D is for D’oh!

So I had this brilliant post started and then d’oh hit me. I erased every word and it was lost forever.
This is the replacement post. I’m sticking with the same theme, but I know in my heart that it isn’t the same as the one I lost, not just because I had to admit that I lost it.
Maybe it was only brilliant in my own mind. But it seemed good and now, it’s gone.
Okay, that wasn’t what this post was supposed to be about, but it certainly qualifies as a d’oh moment.
What I meant to write is that I am not a literary fiction writer. This will come as no surprise to people who know me or have read my writing.
Yet yesterday, a pair of writer friends were discussing submissions, specifically to Glimmertrain and Ploughshares, and one of them said something like, “After reading the sample copy, I was unimpressed. The story didn’t seem to have a plot or characters or really a story.”
She did the proper research, read the sample copy and studied the guidelines, but submitted anyway, knowing her story didn’t really fit.
What she added next was the real point. “I need to find markets for my stories instead of trying to fit my stories into the wrong markets.”
And that’s when I did the forehead slap, d’oh!
I know I don’t write literary fiction. I don’t even like most literary fiction.
So why would I want to sell my work to a literary magazine?
Well, honestly, that’s an easy question to answer: circulation, prestige and money.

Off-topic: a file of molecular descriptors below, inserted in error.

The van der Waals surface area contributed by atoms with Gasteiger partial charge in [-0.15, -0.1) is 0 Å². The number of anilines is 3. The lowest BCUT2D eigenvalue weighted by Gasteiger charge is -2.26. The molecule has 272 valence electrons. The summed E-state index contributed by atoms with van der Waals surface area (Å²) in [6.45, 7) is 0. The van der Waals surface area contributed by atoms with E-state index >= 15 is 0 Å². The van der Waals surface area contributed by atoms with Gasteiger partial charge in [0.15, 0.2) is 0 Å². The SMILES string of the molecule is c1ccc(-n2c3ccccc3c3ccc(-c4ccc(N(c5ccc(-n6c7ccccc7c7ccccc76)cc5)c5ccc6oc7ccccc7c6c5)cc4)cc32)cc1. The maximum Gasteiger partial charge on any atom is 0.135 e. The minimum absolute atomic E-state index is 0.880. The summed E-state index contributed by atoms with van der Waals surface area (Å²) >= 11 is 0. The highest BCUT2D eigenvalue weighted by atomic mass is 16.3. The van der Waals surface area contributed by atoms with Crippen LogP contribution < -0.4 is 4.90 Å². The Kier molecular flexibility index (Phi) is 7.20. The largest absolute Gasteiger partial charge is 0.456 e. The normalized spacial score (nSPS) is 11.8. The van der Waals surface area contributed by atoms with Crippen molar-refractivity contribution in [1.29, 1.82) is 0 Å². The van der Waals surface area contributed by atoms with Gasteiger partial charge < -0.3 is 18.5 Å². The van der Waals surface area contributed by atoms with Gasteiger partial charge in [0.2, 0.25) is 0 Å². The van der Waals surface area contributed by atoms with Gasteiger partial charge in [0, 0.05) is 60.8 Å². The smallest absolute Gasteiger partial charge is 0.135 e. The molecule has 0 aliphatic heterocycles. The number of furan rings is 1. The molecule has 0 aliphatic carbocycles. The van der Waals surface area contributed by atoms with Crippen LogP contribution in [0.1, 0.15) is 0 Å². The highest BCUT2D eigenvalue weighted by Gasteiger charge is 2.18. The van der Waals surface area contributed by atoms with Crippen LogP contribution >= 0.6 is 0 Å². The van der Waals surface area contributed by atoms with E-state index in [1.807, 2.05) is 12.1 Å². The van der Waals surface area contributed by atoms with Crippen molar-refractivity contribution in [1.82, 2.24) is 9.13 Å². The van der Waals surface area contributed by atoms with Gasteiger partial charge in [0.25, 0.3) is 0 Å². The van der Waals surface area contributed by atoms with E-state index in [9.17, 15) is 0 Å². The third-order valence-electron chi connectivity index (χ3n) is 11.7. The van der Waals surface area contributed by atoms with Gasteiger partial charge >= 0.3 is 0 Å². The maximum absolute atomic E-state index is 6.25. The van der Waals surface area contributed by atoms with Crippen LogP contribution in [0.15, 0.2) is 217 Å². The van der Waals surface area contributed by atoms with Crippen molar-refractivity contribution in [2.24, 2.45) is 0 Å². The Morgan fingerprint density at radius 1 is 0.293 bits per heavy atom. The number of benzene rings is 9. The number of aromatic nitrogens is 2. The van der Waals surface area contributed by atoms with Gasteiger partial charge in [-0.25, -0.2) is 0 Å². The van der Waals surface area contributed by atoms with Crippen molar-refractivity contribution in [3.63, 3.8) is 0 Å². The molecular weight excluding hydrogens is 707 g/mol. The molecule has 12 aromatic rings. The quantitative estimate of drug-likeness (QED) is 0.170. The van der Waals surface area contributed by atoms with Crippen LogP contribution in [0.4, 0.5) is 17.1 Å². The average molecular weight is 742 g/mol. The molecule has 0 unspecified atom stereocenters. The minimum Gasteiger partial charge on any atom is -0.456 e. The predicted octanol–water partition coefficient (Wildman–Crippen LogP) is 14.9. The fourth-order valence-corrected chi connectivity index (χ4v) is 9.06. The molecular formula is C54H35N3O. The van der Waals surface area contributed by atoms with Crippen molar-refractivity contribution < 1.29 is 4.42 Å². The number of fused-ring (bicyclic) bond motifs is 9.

When you write fiction for a living you want two of those things pretty seriously and the other one would be nice. I want to make enough money writing fiction to eat, preferably something other than Ramen noodles.
Right now, while living on what I make from fiction would seriously support my weight loss goals, it’s not even enough to keep me in noodles.
And I’d really like for someone I’ve never met online or in real life to be reading my work. There’s that desire for circulation.
Prestige. Well, don’t we all want to be acknowledged for the things we do? Don’t we all want to be told we do them well?
So yeah, the appeal of the truly prestigious, well-read and high-paying magazines is legitimate.
But they aren’t for me.
My d’oh moment made me realize that I don’t want to be published there. I wouldn’t turn it down, for certain, and if I ever write anything appropriate for that market, I’ll bite my tongue and retract that statement. But right now, it isn’t right for me or my work.
I want to write things I would like to read. I want people who read what I write to like it. So why would I want to write for a publisher who prints things I wouldn’t read?
Definitely a Homer-like d’oh moment.
This year I have dozens of different writing goals, but one of the most important is to remember to write for the audience that I want to capture, not for the money, the readership or the prestige.
But if any of those happened to come along too, I wouldn’t kick them in the shins.
I promise.

One Response to “D is for D’oh!”
  1. Derek Odom says:

    I hear you, there!

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